The problem of these “scroungers” is MASSIVELY exaggerated by our media which, over the last five years, has been saturated with “poverty porn” documentaries. Benefit claimants, drug addicts, social housing tenants, the underclass, they have been framed incredibly negatively. They make an excellent scapegoat for Britain’s financial crisis because they are easy to blame. Being bombarded with these types of images and the negative rhetoric that comes along with them is a great way to convince the Great British public that the impoverished are the ones to blame for the state of the economy, not the politicians. Not the men in charge who are letting their rich peers get richer, whilst simultaneously forcing thousands of society’s poorest families to reach out to resources like food banks.
The underclass is a creation of our own society, by systematic policy change that has consistently widened Britain’s equality gap. Millions of people are being born into a poverty trap and the social ladder is increasingly difficult to climb. The low minimum wage and high cost of living is leaving millions of people socially and economically excluded and it is them that are currently being penalised by taxation policies like the infamous bedroom tax and higher education (in England) being accessible only to those who can afford to fork out thousands of pounds a year in tuition fees.
It’s a wider understanding of this institutionalised privilege, social class structures, how the poverty cycle works and media manipulation that has lead me to realise that it is NOT the fault of “junkies and tramps” - society’s impoverished lower class - that there is a need for a penalising policy like the mansion tax. We are not going to close the deficit or the equality gap by introducing further austerity measures. We are not going to solve any problems by further attacking the poorest among us.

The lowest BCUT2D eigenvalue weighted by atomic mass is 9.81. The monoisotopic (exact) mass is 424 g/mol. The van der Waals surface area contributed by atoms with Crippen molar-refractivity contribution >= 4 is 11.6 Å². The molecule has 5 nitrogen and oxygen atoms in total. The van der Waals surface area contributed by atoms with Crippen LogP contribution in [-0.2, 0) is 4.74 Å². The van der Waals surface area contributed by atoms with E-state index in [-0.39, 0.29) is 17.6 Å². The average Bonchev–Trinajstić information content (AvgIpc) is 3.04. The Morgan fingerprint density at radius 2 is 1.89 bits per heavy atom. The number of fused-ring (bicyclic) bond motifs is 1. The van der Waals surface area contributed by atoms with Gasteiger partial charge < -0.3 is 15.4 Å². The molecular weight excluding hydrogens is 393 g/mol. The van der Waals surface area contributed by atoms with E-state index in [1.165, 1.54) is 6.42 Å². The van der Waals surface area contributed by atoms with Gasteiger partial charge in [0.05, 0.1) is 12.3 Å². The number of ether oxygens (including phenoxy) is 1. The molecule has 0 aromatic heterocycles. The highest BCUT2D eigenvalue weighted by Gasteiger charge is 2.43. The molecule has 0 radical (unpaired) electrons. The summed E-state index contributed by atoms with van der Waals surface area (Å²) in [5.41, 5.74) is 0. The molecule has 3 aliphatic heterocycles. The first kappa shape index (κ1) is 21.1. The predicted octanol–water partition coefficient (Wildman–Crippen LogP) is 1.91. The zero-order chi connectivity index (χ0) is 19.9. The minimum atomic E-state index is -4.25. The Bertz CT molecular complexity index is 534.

The logical thing to do is to take the resources we need from the people that have the resources to provide. People who can afford to own and run homes that are worth more than TWO MILLION POUNDS can afford to pay extra taxation on those homes. It’s not their fault that we’re in the position to need it, and it is very easy to view this as punishment on hard-working people, but that’s not what it is. It’s simply the logical solution for a problem that we are all suffering the results of.
If I was, or ever am, fortunate enough to own a home worth more than two million pounds, I would like to think that I’d be socially concious enough to understand that paying a higher rate of income tax and a tax on my mansion is fair because I can afford it. I can afford to pay that extra tax, I can afford more of my hard-earned money to go into funding public services like Britain’s beloved NHS. It is not a “punishment”, it is because these people are privileged that they are able to pay it.
And that’s why I think the mansion tax is a good thing. This is one of the many reasons I will be voting for the SNP on May 7th, with the hope of seeing the Conservatives and their damaging policies out of Westminster. It’s also the reason I voted Yes in September. I want to live in a fairer society, not a society that has one side of the population living in two million pound plus homes while the other side makes a weekly trip to a food bank because their £6.50 an hour retail job doesn’t afford them enough to eat for a month and keep a roof over their heads. We created this. We can fix it.